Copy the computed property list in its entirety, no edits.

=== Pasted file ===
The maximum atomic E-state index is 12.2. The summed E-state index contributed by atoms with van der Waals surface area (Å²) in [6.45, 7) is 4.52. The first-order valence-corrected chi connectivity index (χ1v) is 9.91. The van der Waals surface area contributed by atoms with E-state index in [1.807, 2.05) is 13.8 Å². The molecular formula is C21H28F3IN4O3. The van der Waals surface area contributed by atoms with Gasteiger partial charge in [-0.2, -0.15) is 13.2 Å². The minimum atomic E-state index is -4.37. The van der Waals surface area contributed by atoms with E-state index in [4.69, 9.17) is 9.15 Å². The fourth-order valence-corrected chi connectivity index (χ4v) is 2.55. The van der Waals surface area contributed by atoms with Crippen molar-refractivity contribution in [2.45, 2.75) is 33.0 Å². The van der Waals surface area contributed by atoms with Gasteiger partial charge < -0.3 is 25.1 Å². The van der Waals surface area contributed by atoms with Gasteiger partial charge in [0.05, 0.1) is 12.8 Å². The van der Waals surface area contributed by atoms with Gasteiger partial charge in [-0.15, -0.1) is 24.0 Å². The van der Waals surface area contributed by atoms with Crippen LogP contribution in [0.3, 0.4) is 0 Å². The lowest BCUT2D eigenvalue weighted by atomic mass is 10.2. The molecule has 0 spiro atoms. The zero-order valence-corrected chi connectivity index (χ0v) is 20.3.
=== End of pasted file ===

The maximum atomic E-state index is 12.2. The summed E-state index contributed by atoms with van der Waals surface area (Å²) in [6.45, 7) is 4.52. The first-order valence-corrected chi connectivity index (χ1v) is 9.91. The van der Waals surface area contributed by atoms with E-state index in [1.807, 2.05) is 13.8 Å². The molecular formula is C21H28F3IN4O3. The van der Waals surface area contributed by atoms with Gasteiger partial charge in [-0.2, -0.15) is 13.2 Å². The minimum atomic E-state index is -4.37. The van der Waals surface area contributed by atoms with E-state index in [4.69, 9.17) is 9.15 Å². The fourth-order valence-corrected chi connectivity index (χ4v) is 2.55. The van der Waals surface area contributed by atoms with Crippen molar-refractivity contribution in [2.45, 2.75) is 33.0 Å². The van der Waals surface area contributed by atoms with Gasteiger partial charge < -0.3 is 25.1 Å². The van der Waals surface area contributed by atoms with Gasteiger partial charge in [0.05, 0.1) is 12.8 Å². The van der Waals surface area contributed by atoms with Gasteiger partial charge in [-0.15, -0.1) is 24.0 Å². The van der Waals surface area contributed by atoms with Crippen LogP contribution in [0.3, 0.4) is 0 Å². The lowest BCUT2D eigenvalue weighted by atomic mass is 10.2. The molecule has 0 spiro atoms. The zero-order valence-corrected chi connectivity index (χ0v) is 20.3.